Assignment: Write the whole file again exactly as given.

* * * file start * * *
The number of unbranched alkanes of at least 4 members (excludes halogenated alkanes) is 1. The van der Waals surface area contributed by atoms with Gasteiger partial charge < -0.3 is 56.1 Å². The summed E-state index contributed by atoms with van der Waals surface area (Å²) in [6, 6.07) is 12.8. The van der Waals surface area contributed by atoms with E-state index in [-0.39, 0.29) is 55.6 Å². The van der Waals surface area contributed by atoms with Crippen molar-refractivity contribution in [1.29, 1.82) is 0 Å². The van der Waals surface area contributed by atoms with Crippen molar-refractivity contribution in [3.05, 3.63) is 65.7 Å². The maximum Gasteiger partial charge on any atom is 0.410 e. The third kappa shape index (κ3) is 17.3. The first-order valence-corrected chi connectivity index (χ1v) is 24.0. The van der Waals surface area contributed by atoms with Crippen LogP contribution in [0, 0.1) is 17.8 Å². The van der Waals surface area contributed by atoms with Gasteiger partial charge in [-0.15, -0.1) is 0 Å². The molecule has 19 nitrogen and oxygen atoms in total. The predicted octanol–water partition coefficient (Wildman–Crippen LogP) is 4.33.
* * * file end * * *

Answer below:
The number of unbranched alkanes of at least 4 members (excludes halogenated alkanes) is 1. The van der Waals surface area contributed by atoms with Gasteiger partial charge < -0.3 is 56.1 Å². The summed E-state index contributed by atoms with van der Waals surface area (Å²) in [6, 6.07) is 12.8. The van der Waals surface area contributed by atoms with E-state index in [-0.39, 0.29) is 55.6 Å². The van der Waals surface area contributed by atoms with Crippen molar-refractivity contribution in [1.29, 1.82) is 0 Å². The van der Waals surface area contributed by atoms with Crippen molar-refractivity contribution in [3.05, 3.63) is 65.7 Å². The maximum Gasteiger partial charge on any atom is 0.410 e. The third kappa shape index (κ3) is 17.3. The first-order valence-corrected chi connectivity index (χ1v) is 24.0. The van der Waals surface area contributed by atoms with Crippen LogP contribution in [0, 0.1) is 17.8 Å². The van der Waals surface area contributed by atoms with Gasteiger partial charge in [-0.15, -0.1) is 0 Å². The molecule has 19 nitrogen and oxygen atoms in total. The predicted octanol–water partition coefficient (Wildman–Crippen LogP) is 4.33.